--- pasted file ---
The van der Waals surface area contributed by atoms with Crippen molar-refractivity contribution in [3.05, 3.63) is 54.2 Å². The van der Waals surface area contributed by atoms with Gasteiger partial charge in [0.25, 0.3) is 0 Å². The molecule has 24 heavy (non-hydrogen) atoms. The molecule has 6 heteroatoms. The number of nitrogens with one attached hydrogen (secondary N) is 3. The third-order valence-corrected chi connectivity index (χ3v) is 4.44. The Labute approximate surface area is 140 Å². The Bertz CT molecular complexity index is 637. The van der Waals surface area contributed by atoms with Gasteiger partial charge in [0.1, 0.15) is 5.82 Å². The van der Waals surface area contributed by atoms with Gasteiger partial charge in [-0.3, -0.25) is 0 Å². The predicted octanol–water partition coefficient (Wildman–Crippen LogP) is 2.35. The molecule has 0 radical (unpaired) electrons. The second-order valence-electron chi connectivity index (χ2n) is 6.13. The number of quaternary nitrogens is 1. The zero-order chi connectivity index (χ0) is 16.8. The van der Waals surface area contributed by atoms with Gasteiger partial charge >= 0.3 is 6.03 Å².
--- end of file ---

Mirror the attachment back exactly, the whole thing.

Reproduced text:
The van der Waals surface area contributed by atoms with Crippen molar-refractivity contribution in [3.05, 3.63) is 54.2 Å². The van der Waals surface area contributed by atoms with Gasteiger partial charge in [0.25, 0.3) is 0 Å². The molecule has 24 heavy (non-hydrogen) atoms. The molecule has 6 heteroatoms. The number of nitrogens with one attached hydrogen (secondary N) is 3. The third-order valence-corrected chi connectivity index (χ3v) is 4.44. The Labute approximate surface area is 140 Å². The Bertz CT molecular complexity index is 637. The van der Waals surface area contributed by atoms with Gasteiger partial charge in [0.1, 0.15) is 5.82 Å². The van der Waals surface area contributed by atoms with Gasteiger partial charge in [-0.3, -0.25) is 0 Å². The predicted octanol–water partition coefficient (Wildman–Crippen LogP) is 2.35. The molecule has 0 radical (unpaired) electrons. The second-order valence-electron chi connectivity index (χ2n) is 6.13. The number of quaternary nitrogens is 1. The zero-order chi connectivity index (χ0) is 16.8. The van der Waals surface area contributed by atoms with Gasteiger partial charge >= 0.3 is 6.03 Å².